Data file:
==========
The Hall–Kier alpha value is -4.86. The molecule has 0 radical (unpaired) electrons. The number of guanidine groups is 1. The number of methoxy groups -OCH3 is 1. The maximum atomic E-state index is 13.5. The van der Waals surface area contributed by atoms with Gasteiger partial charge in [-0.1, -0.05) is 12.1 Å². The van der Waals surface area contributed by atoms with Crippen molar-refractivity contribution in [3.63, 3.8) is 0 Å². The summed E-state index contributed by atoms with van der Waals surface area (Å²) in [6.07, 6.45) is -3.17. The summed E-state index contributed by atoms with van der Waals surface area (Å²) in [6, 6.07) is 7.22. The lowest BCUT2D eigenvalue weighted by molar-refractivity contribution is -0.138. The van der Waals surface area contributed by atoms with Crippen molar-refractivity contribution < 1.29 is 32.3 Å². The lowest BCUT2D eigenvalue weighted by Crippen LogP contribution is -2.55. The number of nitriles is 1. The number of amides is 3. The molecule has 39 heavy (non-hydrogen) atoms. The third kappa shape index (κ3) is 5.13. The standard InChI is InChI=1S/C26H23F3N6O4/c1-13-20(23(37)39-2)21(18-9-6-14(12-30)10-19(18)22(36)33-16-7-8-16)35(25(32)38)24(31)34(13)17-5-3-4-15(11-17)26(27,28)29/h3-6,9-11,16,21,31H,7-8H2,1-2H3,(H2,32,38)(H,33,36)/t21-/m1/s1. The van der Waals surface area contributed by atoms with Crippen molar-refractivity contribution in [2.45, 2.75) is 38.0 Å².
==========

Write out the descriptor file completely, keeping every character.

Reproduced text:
The Hall–Kier alpha value is -4.86. The molecule has 0 radical (unpaired) electrons. The number of guanidine groups is 1. The number of methoxy groups -OCH3 is 1. The maximum atomic E-state index is 13.5. The van der Waals surface area contributed by atoms with Gasteiger partial charge in [-0.1, -0.05) is 12.1 Å². The van der Waals surface area contributed by atoms with Crippen molar-refractivity contribution in [3.63, 3.8) is 0 Å². The summed E-state index contributed by atoms with van der Waals surface area (Å²) in [6.07, 6.45) is -3.17. The summed E-state index contributed by atoms with van der Waals surface area (Å²) in [6, 6.07) is 7.22. The lowest BCUT2D eigenvalue weighted by molar-refractivity contribution is -0.138. The van der Waals surface area contributed by atoms with Crippen molar-refractivity contribution < 1.29 is 32.3 Å². The lowest BCUT2D eigenvalue weighted by Crippen LogP contribution is -2.55. The number of nitriles is 1. The number of amides is 3. The molecule has 39 heavy (non-hydrogen) atoms. The third kappa shape index (κ3) is 5.13. The standard InChI is InChI=1S/C26H23F3N6O4/c1-13-20(23(37)39-2)21(18-9-6-14(12-30)10-19(18)22(36)33-16-7-8-16)35(25(32)38)24(31)34(13)17-5-3-4-15(11-17)26(27,28)29/h3-6,9-11,16,21,31H,7-8H2,1-2H3,(H2,32,38)(H,33,36)/t21-/m1/s1. The van der Waals surface area contributed by atoms with Crippen molar-refractivity contribution in [2.45, 2.75) is 38.0 Å².